The End of the Hun's

استعرض الموضوع السابق استعرض الموضوع التالي اذهب الى الأسفل

The End of the Hun's

مُساهمة من طرف lonely wolf في الخميس مارس 20, 2008 6:50 pm

The End of the Hun's
At the beginning of the II. Decade A.D. the Asian Hun's appeared in three different forms: 1- The remnants of the Chi-Chi Hun's at the surroundings of Lak Balkash, 2- The North Hun's (those had moved in 90-91 A.D. from the Baykal-Orhun region) in the surroundings of Chungaria and Barkol, 3- The South Hun's in the south-west of China; The South Hun's who had been pushed towards west by the Mongolian Siyen-pi (H'yen-bi, Hsien-pi) and driven out of their country in 216, after their inner fights again split in two and China who increased pressure captured all their land around 220. Together with this the Asian Hun's, who now were more Chinese-like, had continued their existence until the end of the 5th decade and some people of the race of the Tah-hu had founded some short-term states in different parts of China. Three of them were: Liu Ts'ung, Hia, Pei-liang. The last "state" had also been scattered Tai-Wu the monarch of the Tabgach.


The Founders of the European Hun Empire

Together with the decease of the political Hun life in China, some of the Hun's have, after the fall of the Chi-Chi- power, scattered around and continued their existence particularly in the steppes in the east of Lake Aral. It is estimated that, the other Turkish groups who expanded with the Hun's that came from China in from the 1st until the middle of the 2nd decade increased their power by living a quite live and moved towards west, especially because of climate change. These must be the ones who founded the European Hun Empire.


Agony for the Loss of Lands



The Hun Turks that had established the greatest and the most powerful empire in the period and dominated for centuries had certainly a high civilisation, culture and arts peculiar to them and verbal and written literatures. Numerous documents that are the indicators of the traditions of the Hun arty are exhibited in various museums of the world and particularly in the Ermitage (Ermitaj) Museum in Leningrad. Actually, the most important works pertaining to Huns were found in Pazirik Valley that was located within the environs of Balikgöl in the Eastern Altay region within the borders of today's Russia.

Pazirik: The holy valley where the tombs of Hun celebrities that had lived in the centuries IV and III BC were found. This valley has also provided some examples of Hun arts that survived until nowadays.

The sepulchres that were found in the Pazirik valley (tombs pertaining to the Hun celebrities) pertain to the centuries IV and III BC and they are full of examples and models that reflect the Hun art and the documents that indicate the traditions of Hun people. The number of the sepulchres that were found in the other regions apart from this valley is above 40. Unfortunately, most of these sepulchres were plundered. Actually, the ancient Turks believed that the life would go on in the next world. Therefore, the dead person would be buried together with his/her clothes, the necessary materials, weapons, saddle horse, horse harnesses, and women concubines in order to get use of them. The corpses would be mummified.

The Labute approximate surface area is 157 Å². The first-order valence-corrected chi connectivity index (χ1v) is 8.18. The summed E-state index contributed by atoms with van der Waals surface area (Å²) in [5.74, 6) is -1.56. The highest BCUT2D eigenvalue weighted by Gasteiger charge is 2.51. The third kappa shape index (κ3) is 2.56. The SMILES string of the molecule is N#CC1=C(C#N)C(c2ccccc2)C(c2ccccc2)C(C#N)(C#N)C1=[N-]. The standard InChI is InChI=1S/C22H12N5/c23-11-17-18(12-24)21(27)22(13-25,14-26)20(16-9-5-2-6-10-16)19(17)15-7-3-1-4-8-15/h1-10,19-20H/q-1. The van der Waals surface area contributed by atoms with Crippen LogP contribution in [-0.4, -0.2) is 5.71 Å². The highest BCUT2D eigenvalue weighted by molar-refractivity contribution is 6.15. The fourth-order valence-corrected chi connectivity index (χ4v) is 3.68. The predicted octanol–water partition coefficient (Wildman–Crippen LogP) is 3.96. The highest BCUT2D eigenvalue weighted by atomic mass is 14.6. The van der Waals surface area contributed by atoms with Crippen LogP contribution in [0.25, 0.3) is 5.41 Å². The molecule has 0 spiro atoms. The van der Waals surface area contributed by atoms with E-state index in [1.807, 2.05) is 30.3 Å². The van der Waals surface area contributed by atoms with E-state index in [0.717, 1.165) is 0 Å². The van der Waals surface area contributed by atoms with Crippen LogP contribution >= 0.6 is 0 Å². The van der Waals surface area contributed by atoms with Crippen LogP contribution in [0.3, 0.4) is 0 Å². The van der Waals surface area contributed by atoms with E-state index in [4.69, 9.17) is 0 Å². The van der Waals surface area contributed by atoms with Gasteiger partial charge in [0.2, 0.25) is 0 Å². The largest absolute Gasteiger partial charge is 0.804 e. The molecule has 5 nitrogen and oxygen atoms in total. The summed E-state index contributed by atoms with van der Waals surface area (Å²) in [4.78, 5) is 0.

Since the sepulchres were under ice, there were some corpses that were found without any decomposition or decay. The wooden and leather materials are abundant. Nearly all of the metallic materials are made of bronze. Additionally, some golden materials were also found.

The sepulchres that were found in the course of the excavations that were carried out intermittently were in the form of mounds or tumulus that were heaped with stones. The main tomb was located within a big room under this tumulus.
It has been understood that the Huns had a literary language peculiar to them that can be considered as the beginning point of the Gok-Turk alphabet. However, the long texts that were written with this alphabet have not been found yet. The verbal literature (epics) were narrated with the Turkish alphabets and language in the following periods.


It has been stated within the Chinese records that the Hun Emperor Mete had written some letters to the Chinese ruler in the century II BC. Similarly, there is a lament (threnody) or song quatrain that was translated from Turkish into Chinese language in the year of 119 BC within the Chinese resources. This quatrain can be considered as the most ancient example of the Turkish literature following the couplet that was found in the tomb of the Golden Dressed Man. The Hun Turks would cry and sing this lament in case that they lost a piece of land in a war that they fought against Chinese people.

We enclose the quatrain of that lament that was translated to Chinese language since it indicated the tragic sorrow that the Hun Turks felt pursuant to any defeat by Chinese people. It is beyond doubt that this quatrain was only the four lines of a long lament that the Hun minstrels would sing in accompaniment with their one-stringed guitars. The Turks would sign this lament pursuant to wars and in the yoğ (mourning) ceremonies and cry with it. The quatrain of this lament that was translated into Chinese and then Turkish language that declared the agony for the loss of lands is as follows:
Yen-çi-şan dağını yetirdik, (We lost Yen-çi-şan Mountain)
Kadınlarımızın güzelliğini aldılar, (They took way the beauty of our women)
Silan-şan yaylalarını yitirdik (We lost Silan-şan plateaux)
Hayvanlarımızın otlağını aldılar. (They took away the pastures of our animals)

lonely wolf
Binbaşı

عدد الرسائل : 1156
العمر : 33
العائلة التركمانية : oğuz Salur
تاريخ التسجيل : 15/03/2008

الرجوع الى أعلى الصفحة اذهب الى الأسفل

استعرض الموضوع السابق استعرض الموضوع التالي الرجوع الى أعلى الصفحة


 
صلاحيات هذا المنتدى:
لاتستطيع الرد على المواضيع في هذا المنتدى